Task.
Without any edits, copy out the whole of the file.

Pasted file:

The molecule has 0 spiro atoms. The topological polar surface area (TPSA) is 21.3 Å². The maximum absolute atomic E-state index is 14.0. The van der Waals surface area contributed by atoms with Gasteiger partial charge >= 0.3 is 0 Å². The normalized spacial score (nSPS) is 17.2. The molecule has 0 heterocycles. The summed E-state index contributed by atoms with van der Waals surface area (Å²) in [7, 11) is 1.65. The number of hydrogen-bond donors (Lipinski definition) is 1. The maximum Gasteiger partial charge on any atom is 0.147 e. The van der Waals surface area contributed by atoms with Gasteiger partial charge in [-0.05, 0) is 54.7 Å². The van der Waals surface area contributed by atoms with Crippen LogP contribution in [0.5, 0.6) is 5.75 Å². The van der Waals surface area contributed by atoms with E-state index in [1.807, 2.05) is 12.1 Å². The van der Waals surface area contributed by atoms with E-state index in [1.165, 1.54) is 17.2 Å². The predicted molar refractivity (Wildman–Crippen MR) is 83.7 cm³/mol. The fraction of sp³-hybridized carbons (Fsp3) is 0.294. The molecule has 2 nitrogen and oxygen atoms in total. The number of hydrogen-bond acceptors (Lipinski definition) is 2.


The molecule has 0 spiro atoms. The topological polar surface area (TPSA) is 21.3 Å². The maximum absolute atomic E-state index is 14.0. The van der Waals surface area contributed by atoms with Gasteiger partial charge >= 0.3 is 0 Å². The normalized spacial score (nSPS) is 17.2. The molecule has 0 heterocycles. The summed E-state index contributed by atoms with van der Waals surface area (Å²) in [7, 11) is 1.65. The number of hydrogen-bond donors (Lipinski definition) is 1. The maximum Gasteiger partial charge on any atom is 0.147 e. The van der Waals surface area contributed by atoms with Gasteiger partial charge in [-0.05, 0) is 54.7 Å². The van der Waals surface area contributed by atoms with Crippen LogP contribution in [0.5, 0.6) is 5.75 Å². The van der Waals surface area contributed by atoms with E-state index in [1.807, 2.05) is 12.1 Å². The van der Waals surface area contributed by atoms with E-state index in [1.165, 1.54) is 17.2 Å². The predicted molar refractivity (Wildman–Crippen MR) is 83.7 cm³/mol. The fraction of sp³-hybridized carbons (Fsp3) is 0.294. The molecule has 2 nitrogen and oxygen atoms in total. The number of hydrogen-bond acceptors (Lipinski definition) is 2.